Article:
During the Second World War, Australia had a policy of imprisoning nationals of the enemy powers of Germany, Italy and Japan. This was done in order to protect Australia from attack from anyone within Australia who may hold allegiances to these foreign powers. In South Australia these prisoners were sent to a number of internment camps at the Loveday settlement in the Riverland region.
The internment camp at Loveday was founded in 1941 and was one of the largest in Australia. The 3 complexes at Loveday were named camp 9, 10 and 14. Within the camps each group (Japanese, German and the Italians) were kept separate in an attempt to avoid any ugly instances. Unfortunately part of the problem was that with these groups confined together it was quite common to have violent incidents between those of different political persuasion for example, between fascist and non fascist Italians.
Loveday, Australia. 11 March 1943. View of a portion of No. 14 Compound, Loveday Internment Group.
One of the most interesting tales about the Loveday camp was that of a minor Italian noble by the name of Prince Alfonso Del Drago. Del Drago, who was born in 1868, was an active Fascist who had first come to Australia in 1924, when a Perth-based newspaper, the “Sunday Times”, noted that the young Italian prince had passed through Fremantle port. The paper also quoted Mussolini who said that Prince Del Drago was a “Very wonderful man”. In 1928, The Sydney Morning Herald, wrote an article on Alfonso's younger brother Rudolpho who was visiting his brother in Sydney. The article describes the family as one of the oldest in Rome and mentions a Pope as an ancestor and that the current member is also the governor of Rome.
In 1938, Del Drago made headlines when called as a witness in a court case gave the judge a fascist salute.
Upon the declaration of war against Italy in 1940, Prince Alfonso Del Drago along with many other Italian nationals who happened to be living in Australia at the time were placed in detention in order to defend the nation from any potential attack. Del Drago was firstly detained at Murchison, Victoria, and he was quoted as saying that he wanted Italy to win the war. After a while he was transferred to a new camp at Hay in New South Wales, where he was put in charge as camp leader. During his time at Hay he was attacked by an unknown assailant.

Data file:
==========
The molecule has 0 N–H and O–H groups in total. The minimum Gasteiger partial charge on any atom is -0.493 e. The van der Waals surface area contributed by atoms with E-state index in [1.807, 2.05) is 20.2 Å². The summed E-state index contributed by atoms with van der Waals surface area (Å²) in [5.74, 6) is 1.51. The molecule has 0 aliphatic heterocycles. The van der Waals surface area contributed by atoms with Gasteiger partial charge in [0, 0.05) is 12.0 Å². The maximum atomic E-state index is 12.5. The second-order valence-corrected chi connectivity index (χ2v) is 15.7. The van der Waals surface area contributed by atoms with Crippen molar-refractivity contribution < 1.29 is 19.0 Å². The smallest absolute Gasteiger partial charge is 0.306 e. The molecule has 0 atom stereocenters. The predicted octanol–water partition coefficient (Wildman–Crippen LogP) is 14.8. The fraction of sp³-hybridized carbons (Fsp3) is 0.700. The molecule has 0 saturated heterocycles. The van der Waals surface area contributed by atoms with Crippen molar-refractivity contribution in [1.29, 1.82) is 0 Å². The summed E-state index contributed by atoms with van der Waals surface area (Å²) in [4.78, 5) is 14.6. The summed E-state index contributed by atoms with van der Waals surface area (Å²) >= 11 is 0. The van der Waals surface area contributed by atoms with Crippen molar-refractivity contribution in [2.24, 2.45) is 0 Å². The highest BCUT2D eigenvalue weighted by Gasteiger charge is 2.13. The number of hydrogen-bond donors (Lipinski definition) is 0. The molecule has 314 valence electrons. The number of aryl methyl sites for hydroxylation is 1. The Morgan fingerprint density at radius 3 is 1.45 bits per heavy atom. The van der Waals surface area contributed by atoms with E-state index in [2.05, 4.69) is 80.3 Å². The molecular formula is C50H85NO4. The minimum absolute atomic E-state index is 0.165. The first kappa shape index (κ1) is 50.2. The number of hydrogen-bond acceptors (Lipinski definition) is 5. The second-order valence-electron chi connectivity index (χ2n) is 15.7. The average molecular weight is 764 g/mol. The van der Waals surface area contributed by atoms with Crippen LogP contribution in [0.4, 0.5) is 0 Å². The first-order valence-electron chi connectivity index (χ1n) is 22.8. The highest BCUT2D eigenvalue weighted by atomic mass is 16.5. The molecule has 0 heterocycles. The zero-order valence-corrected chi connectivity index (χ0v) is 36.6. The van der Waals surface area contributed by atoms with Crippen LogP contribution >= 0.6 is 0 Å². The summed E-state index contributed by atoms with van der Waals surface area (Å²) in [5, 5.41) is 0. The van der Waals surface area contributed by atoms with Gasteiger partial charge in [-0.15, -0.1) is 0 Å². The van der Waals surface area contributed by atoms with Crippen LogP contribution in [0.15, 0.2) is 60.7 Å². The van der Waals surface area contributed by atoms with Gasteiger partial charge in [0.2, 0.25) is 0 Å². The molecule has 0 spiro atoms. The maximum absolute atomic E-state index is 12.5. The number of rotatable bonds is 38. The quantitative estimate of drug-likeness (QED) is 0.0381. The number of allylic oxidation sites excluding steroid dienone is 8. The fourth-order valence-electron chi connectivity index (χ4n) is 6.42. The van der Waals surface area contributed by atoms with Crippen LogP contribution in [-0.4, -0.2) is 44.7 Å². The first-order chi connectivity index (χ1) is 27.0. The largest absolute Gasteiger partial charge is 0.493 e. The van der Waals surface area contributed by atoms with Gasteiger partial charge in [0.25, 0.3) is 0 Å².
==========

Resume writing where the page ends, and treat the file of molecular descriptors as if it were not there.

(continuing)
Eventually the Italian Prince was again transferred to Camp 9 at Loveday in South Australia. One interesting story is that at one point during the war the Fascist Italian Government attempted to organise a prisoner exchange but the Italians did not have any Australian prisoners that were deemed important enough. In December of 1943 Del Drago and many other Italians who had been interned were released. Below is a picture of Prince Del Drago leaving Loveday.
After the war, Prince Alfonso Del Drago returned to live in Sydney and eventually passed away in 1968.
© Nicholas Egan, RSL Virtual War Memorial
“Prince Del Drago, Camp No. 9 Leader, 4th Military District, S.A.” Australian Postal History and Social Philately, http://www.auspostalhistory.com/articles/1011.php
'Fascist Salute in Court,” Truth (Sydney, NSW : 1894 - 1954), 28 August 1938, p. 14, viewed 5 November, 2015, http://nla.gov.au/nla.news-article169088811
© Elsa Reuter, RSL Virtual War Memorial